Chanel had a bigger dream of doing something her own and she was ready to take any opportunity possible. Though she was still not clear about what exactly she was going to do, Chanel became involved with Etienne Balsan who offered her a millinery business in Paris. Looking for a better opportunity Chanel left him and started working with Balsan’s wealthier friend Arthur Capel.Chanel had her own business ideas in mind and she opened her first shop on Paris’s Rue Cambon in 1910. Though she started her business with selling hats, she didn’t take long to open two more branches in Deauville and Biarritz and added clothes to the list. Chanel started making clothes by her own with her own sense of new and unique styles. She got the taste of success in the job when she made a dress she fashioned out of an old jersey on a chilly day. When people started asking her about where she got the dress, she offered to make one for them.“My fortune is built on that old jersey that I’d put on because it was cold in Deauville.” – ChanelBecoming the leader of the path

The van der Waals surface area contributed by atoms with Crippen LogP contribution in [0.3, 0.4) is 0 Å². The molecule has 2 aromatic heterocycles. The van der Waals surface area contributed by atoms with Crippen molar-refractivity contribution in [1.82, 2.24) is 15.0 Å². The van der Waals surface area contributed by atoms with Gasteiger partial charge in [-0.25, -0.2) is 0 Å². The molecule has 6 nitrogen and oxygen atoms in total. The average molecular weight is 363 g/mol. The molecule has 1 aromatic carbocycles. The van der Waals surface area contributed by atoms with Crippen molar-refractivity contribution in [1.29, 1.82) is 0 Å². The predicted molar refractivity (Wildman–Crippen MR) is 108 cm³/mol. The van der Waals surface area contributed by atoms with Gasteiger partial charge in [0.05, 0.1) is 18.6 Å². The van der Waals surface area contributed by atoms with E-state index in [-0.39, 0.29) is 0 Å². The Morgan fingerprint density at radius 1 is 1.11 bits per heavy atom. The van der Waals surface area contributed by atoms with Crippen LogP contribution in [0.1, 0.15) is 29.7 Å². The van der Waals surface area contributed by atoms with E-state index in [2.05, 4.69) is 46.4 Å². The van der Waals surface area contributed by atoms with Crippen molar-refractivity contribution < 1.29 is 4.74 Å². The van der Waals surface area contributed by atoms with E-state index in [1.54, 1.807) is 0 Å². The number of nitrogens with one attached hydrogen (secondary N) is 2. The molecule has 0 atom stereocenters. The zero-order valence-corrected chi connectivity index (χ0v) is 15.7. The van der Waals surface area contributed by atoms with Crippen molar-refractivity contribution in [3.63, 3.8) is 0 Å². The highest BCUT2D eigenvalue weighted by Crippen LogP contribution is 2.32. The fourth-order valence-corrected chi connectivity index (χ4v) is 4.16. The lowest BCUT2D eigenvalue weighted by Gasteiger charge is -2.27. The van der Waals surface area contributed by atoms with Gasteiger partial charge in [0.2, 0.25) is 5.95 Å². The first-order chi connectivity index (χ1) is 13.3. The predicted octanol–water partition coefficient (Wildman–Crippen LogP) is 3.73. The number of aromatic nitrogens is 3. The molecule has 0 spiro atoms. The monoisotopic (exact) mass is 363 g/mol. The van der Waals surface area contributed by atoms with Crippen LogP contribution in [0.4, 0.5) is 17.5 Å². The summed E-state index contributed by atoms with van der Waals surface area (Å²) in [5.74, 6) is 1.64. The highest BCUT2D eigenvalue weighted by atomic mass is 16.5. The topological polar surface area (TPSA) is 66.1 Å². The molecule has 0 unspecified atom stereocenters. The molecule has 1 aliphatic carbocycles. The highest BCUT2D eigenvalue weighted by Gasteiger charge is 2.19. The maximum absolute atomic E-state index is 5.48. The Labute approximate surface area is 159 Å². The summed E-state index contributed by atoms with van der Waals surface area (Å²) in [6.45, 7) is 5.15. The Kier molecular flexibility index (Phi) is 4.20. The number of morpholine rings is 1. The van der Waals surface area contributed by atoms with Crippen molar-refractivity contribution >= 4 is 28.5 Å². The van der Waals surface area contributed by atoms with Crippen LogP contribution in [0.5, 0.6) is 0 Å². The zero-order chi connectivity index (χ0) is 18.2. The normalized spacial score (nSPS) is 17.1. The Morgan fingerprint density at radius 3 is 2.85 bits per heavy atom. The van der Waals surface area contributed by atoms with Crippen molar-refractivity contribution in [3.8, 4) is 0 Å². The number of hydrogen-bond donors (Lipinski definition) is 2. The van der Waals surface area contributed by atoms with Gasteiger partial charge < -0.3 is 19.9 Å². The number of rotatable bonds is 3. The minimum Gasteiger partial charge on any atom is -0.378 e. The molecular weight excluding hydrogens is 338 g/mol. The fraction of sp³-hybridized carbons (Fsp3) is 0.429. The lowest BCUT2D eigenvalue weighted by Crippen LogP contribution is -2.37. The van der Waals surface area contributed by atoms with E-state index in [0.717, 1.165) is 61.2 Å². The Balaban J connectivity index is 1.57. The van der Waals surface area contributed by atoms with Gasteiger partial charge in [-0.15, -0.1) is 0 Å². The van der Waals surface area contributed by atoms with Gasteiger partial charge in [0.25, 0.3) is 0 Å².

In the 1920s, when Chanel’s business was thriving, she took it to a new level. Chanel launched her first ever perfume called ‘Chanel No. 5’ which became the first perfume to carry the name of the designer. Over the years with No. 5 being a massive source of revenue, Chanel became a popular brand name.In 1925, Chanel came up with the now renowned ‘Chanel suit’ with collarless jacket and well-fitted skirt. The designs of the suits became revolutionary for the time as they were made by borrowing elements of men’s wear and emphasizing comfort over the constraints of then-popular fashions.Another success of her creations was the little black dress which was the perfect example for how one mourning colour can be really glamourous as the evening wear. Chanel designed costumes for the Ballets Russes and Jean Cocteau’s play ‘Orphée’, and counted Cocteau and artist Pablo Picasso among her friends.

“The most courageous act is still to think for yourself, aloud.” – Chanel

This was the thought that encouraged Chanel to live her passion when women were still frightened to live on their own. She believed in being unique from others and do something different that the world will remember her for. According to Chanel, she couldn’t do anything if there was no individuality of her own and this is what she always wanted to share with women and wanted them to become the queens of their own lives.